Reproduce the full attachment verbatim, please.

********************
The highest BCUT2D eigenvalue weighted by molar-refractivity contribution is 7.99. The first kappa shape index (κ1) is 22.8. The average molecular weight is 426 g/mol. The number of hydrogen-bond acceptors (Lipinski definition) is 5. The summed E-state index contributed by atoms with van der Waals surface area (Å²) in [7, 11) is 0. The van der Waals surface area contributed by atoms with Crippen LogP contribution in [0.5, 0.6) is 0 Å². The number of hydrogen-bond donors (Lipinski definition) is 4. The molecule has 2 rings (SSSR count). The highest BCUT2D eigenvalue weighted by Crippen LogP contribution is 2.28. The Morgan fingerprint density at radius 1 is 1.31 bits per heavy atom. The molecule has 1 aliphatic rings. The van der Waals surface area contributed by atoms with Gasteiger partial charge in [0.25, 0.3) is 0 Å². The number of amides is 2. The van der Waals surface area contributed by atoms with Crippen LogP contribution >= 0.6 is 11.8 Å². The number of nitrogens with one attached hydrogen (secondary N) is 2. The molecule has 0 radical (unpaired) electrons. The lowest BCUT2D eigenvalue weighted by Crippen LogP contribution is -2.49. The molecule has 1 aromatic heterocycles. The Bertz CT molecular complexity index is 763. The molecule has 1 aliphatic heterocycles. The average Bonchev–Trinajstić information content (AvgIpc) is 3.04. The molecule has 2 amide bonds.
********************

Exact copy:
The highest BCUT2D eigenvalue weighted by molar-refractivity contribution is 7.99. The first kappa shape index (κ1) is 22.8. The average molecular weight is 426 g/mol. The number of hydrogen-bond acceptors (Lipinski definition) is 5. The summed E-state index contributed by atoms with van der Waals surface area (Å²) in [7, 11) is 0. The van der Waals surface area contributed by atoms with Crippen LogP contribution in [0.5, 0.6) is 0 Å². The number of hydrogen-bond donors (Lipinski definition) is 4. The molecule has 2 rings (SSSR count). The highest BCUT2D eigenvalue weighted by Crippen LogP contribution is 2.28. The Morgan fingerprint density at radius 1 is 1.31 bits per heavy atom. The molecule has 1 aliphatic rings. The van der Waals surface area contributed by atoms with Gasteiger partial charge in [0.25, 0.3) is 0 Å². The number of amides is 2. The van der Waals surface area contributed by atoms with Crippen LogP contribution >= 0.6 is 11.8 Å². The number of nitrogens with one attached hydrogen (secondary N) is 2. The molecule has 0 radical (unpaired) electrons. The lowest BCUT2D eigenvalue weighted by Crippen LogP contribution is -2.49. The molecule has 1 aromatic heterocycles. The Bertz CT molecular complexity index is 763. The molecule has 1 aliphatic heterocycles. The average Bonchev–Trinajstić information content (AvgIpc) is 3.04. The molecule has 2 amide bonds.